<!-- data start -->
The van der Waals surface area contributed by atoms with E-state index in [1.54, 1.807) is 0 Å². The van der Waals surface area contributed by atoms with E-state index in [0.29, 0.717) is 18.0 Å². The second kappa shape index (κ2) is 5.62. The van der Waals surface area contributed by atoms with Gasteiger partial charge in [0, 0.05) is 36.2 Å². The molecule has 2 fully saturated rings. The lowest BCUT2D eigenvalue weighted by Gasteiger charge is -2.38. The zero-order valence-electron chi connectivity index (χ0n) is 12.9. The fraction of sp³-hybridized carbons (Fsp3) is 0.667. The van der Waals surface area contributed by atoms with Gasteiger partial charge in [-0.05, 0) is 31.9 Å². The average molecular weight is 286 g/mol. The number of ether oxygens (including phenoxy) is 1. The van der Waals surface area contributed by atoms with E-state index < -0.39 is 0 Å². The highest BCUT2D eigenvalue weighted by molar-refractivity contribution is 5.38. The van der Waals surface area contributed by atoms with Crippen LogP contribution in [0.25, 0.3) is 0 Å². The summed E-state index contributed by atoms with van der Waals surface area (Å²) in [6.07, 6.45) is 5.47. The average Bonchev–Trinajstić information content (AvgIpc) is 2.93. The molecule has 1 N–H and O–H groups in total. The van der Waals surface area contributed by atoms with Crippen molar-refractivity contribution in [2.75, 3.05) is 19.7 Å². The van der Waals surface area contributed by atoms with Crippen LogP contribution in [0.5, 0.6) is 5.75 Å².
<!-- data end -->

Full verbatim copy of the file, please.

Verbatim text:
The van der Waals surface area contributed by atoms with E-state index in [1.54, 1.807) is 0 Å². The van der Waals surface area contributed by atoms with E-state index in [0.29, 0.717) is 18.0 Å². The second kappa shape index (κ2) is 5.62. The van der Waals surface area contributed by atoms with Gasteiger partial charge in [0, 0.05) is 36.2 Å². The molecule has 2 fully saturated rings. The lowest BCUT2D eigenvalue weighted by Gasteiger charge is -2.38. The zero-order valence-electron chi connectivity index (χ0n) is 12.9. The fraction of sp³-hybridized carbons (Fsp3) is 0.667. The van der Waals surface area contributed by atoms with Gasteiger partial charge in [-0.05, 0) is 31.9 Å². The average molecular weight is 286 g/mol. The number of ether oxygens (including phenoxy) is 1. The van der Waals surface area contributed by atoms with E-state index < -0.39 is 0 Å². The highest BCUT2D eigenvalue weighted by molar-refractivity contribution is 5.38. The van der Waals surface area contributed by atoms with Crippen LogP contribution in [0.25, 0.3) is 0 Å². The summed E-state index contributed by atoms with van der Waals surface area (Å²) in [6.07, 6.45) is 5.47. The average Bonchev–Trinajstić information content (AvgIpc) is 2.93. The molecule has 1 N–H and O–H groups in total. The van der Waals surface area contributed by atoms with Crippen molar-refractivity contribution in [2.75, 3.05) is 19.7 Å². The van der Waals surface area contributed by atoms with Crippen LogP contribution in [0.5, 0.6) is 5.75 Å².